Female Soldier Trying to Reconnect With Her Navajo Traditions | article

Soldier trying to reconnect with their Navajo traditions

Spc. Denise Smith is a UH-60 Black Hawk helicopter maintainer assigned to Delta Company, 2-158 Assault Helicopter Battalion, 16th Combat Aviation Brigade, at Joint Base Lewis-McChord, Wash. She is a member of the Navajo Nation, whose flag is pictured behind her, of Tolani Lake, Ariz. (Photo courtesy of Spc. Denise Smith)
(Image credit: Courtesy)


JOINT BASE LEWIS-MCCHORD, Wash. – “I belong to the Navajo Tribe,” said Spc. Denise Smith, a UH-60 Black Hawk helicopter maintainer assigned to Delta Company, 2-158 Assault Helicopter Battalion, 16th Combat Aviation Brigade, at Joint Base Lewis-McChord, Wash. ”

Spc. Smith is a soldier from Tolani Lake, Arizona, in the southwestern region of the Navajo Nation. Navajo Nation is a Native American reservation occupying portions of southeastern Utah, northwestern New Mexico, and northeastern Arizona.

Although Smith was raised on a reservation, she did not have the same traditional upbringing as many Native Americans in her community.

“My parents chose to teach my brothers and I Christianity,” Smith said. “They also put us in a private Christian school on the reservation.”

As she grew up, her mother often spoke of the difficulties she encountered just speaking the Navajo language. Because of this, she decided not to teach her children the language.

“I still ask them to teach me phrases and words here and there,” Smith said. “I hope to someday become fluent in the Navajo language.”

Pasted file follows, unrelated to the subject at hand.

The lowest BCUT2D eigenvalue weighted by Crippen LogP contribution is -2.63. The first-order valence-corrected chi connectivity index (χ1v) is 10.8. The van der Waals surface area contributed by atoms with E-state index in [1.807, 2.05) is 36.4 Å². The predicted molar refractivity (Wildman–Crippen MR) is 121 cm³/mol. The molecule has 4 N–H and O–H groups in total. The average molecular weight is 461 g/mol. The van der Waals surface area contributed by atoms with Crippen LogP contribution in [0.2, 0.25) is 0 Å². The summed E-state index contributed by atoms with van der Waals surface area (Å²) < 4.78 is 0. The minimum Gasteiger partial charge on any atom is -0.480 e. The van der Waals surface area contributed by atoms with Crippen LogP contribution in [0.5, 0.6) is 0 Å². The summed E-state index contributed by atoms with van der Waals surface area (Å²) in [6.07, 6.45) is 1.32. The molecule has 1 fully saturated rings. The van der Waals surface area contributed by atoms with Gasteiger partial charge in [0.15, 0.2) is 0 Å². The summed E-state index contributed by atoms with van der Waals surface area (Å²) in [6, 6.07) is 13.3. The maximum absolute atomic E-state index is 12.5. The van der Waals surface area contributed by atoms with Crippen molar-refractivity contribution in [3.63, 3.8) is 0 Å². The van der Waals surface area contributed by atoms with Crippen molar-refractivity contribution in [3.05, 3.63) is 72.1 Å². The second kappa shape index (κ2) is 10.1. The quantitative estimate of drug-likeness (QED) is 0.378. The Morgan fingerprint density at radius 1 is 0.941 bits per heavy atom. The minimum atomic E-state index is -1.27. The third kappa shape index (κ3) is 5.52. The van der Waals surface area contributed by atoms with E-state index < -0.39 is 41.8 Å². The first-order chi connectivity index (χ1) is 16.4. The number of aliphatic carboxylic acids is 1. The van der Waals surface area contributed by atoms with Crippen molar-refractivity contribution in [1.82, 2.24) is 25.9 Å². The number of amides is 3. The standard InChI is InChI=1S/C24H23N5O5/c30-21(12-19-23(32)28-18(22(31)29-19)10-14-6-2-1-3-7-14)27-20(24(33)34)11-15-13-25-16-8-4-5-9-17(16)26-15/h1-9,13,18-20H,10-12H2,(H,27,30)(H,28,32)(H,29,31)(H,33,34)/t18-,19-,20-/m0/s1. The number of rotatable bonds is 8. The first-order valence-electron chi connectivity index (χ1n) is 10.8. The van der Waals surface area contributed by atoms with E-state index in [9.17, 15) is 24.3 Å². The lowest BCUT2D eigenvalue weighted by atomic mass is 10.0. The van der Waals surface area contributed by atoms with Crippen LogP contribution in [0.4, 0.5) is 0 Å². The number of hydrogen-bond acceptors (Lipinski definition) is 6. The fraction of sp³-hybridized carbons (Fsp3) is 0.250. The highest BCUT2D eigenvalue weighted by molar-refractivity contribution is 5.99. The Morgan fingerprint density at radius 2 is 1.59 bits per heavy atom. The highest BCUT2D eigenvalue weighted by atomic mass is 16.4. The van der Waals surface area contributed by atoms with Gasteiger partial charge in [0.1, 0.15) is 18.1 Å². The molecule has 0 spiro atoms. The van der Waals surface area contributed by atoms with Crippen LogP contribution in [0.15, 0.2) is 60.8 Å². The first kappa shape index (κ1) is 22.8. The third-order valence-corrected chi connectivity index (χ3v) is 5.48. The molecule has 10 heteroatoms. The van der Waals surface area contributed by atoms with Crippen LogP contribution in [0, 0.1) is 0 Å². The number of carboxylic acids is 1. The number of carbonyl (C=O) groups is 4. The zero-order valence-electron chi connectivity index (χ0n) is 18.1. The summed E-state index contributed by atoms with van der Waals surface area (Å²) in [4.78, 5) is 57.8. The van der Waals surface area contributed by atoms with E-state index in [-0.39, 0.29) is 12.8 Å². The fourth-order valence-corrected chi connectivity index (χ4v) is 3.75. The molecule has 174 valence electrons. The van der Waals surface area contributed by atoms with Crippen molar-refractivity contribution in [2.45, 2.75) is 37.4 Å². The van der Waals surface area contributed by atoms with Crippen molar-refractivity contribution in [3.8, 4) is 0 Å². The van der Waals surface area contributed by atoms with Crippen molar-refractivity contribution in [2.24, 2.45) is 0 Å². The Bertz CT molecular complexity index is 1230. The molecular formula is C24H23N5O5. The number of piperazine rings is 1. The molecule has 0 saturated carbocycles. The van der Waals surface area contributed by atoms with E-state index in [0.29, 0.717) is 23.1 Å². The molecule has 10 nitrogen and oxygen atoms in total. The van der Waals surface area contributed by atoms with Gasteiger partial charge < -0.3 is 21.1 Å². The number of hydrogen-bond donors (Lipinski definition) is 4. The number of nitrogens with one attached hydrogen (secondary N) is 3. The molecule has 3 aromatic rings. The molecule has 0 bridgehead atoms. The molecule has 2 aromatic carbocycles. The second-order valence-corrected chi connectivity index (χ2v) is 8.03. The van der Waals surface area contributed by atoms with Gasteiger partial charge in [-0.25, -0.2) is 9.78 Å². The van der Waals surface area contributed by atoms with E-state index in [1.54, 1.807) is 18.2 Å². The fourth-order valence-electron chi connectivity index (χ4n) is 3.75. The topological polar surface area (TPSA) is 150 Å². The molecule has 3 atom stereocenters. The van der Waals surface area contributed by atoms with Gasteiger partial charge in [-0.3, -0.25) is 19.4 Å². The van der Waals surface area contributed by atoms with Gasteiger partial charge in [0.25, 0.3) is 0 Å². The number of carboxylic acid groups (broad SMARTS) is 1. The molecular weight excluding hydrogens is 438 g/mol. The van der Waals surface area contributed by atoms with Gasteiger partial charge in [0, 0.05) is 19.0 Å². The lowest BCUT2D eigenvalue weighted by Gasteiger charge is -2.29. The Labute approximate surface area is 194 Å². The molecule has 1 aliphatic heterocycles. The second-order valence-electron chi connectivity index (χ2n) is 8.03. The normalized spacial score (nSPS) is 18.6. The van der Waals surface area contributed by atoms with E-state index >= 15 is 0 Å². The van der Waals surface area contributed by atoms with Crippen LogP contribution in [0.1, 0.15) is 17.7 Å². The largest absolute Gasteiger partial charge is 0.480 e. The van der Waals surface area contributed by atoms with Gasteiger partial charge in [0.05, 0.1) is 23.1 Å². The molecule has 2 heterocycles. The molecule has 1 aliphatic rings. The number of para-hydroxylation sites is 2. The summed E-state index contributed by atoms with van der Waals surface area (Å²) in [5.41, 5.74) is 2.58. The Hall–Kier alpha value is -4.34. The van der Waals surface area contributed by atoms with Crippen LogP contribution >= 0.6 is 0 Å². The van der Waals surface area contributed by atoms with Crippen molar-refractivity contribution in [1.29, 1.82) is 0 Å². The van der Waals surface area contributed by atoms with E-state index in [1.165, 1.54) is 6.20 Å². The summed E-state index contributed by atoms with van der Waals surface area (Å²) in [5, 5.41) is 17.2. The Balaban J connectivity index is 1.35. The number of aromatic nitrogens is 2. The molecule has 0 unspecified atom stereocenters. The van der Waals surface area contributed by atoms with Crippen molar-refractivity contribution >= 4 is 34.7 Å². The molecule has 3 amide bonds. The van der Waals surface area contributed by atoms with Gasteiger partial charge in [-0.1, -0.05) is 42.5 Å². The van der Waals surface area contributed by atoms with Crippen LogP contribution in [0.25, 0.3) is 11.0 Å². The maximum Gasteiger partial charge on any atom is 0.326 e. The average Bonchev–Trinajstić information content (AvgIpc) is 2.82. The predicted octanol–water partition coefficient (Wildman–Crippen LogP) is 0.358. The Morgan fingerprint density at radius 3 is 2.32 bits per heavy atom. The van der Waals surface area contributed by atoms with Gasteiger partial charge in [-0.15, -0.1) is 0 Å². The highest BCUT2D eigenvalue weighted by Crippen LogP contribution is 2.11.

Mastery of the Navajo language is very important to her. She hopes to one day be able to pass the language on to her children and grandchildren. The number of Navajo speakers is on the decline, and she believes it is up to her and other Navajo speakers not only to keep them alive in their families, but also to pass them on to other tribe members lest the language fade away.

“Because of my cultural upbringing, I feel very family-oriented,” Smith said. “We value and respect our families and are always close to each other.”

Although Smith was not raised with some traditions, such as the language, she still keeps the traditional Navajo family orientation alive; It doesn’t take a big holiday or special occasion for her family to get together. Growing up so close to her family only influenced her decision to join the army because she knew she would have their support.

“I knew from a young age that I wanted to serve in the military,” Smith said.

With the support and backing of her family, she is glad she stuck to her decision to serve in the army.

“I’m very proud to serve,” Smith said. “My family is also very proud, especially my paternal grandfather who also served in the army.”

Spc. Smith feels her army experience is going very well. She had the opportunity to meet people from all over the country and collect many memories. Your first place of work after completing basic combat training and job-specific individual training was the Republic of Korea. At this point in her life, it was the longest and furthest time she had ever been away from home.

“It was initially difficult for me to leave my family for the army because I had never really left home before,” Smith said. “I’ve managed to keep my spirits up by meeting new people and making friends in my unit when I’ve been homesick.”

After being stationed in Korea, she was posted to Washington, where she met her husband. In addition to the new friends she made during her army trip, she has also started a family of her own.

Smith is currently expecting a baby girl whom she hopes to raise in the traditions of the Navajo community, including her native language.

The month of November is Native American Heritage Month. Native Americans have served with honor, dedication, and distinction, and have a long legacy of service in the Army. This celebration is an opportunity for us to recognize and celebrate the service of current Native American soldiers and over 150,000 veterans who have come from these communities.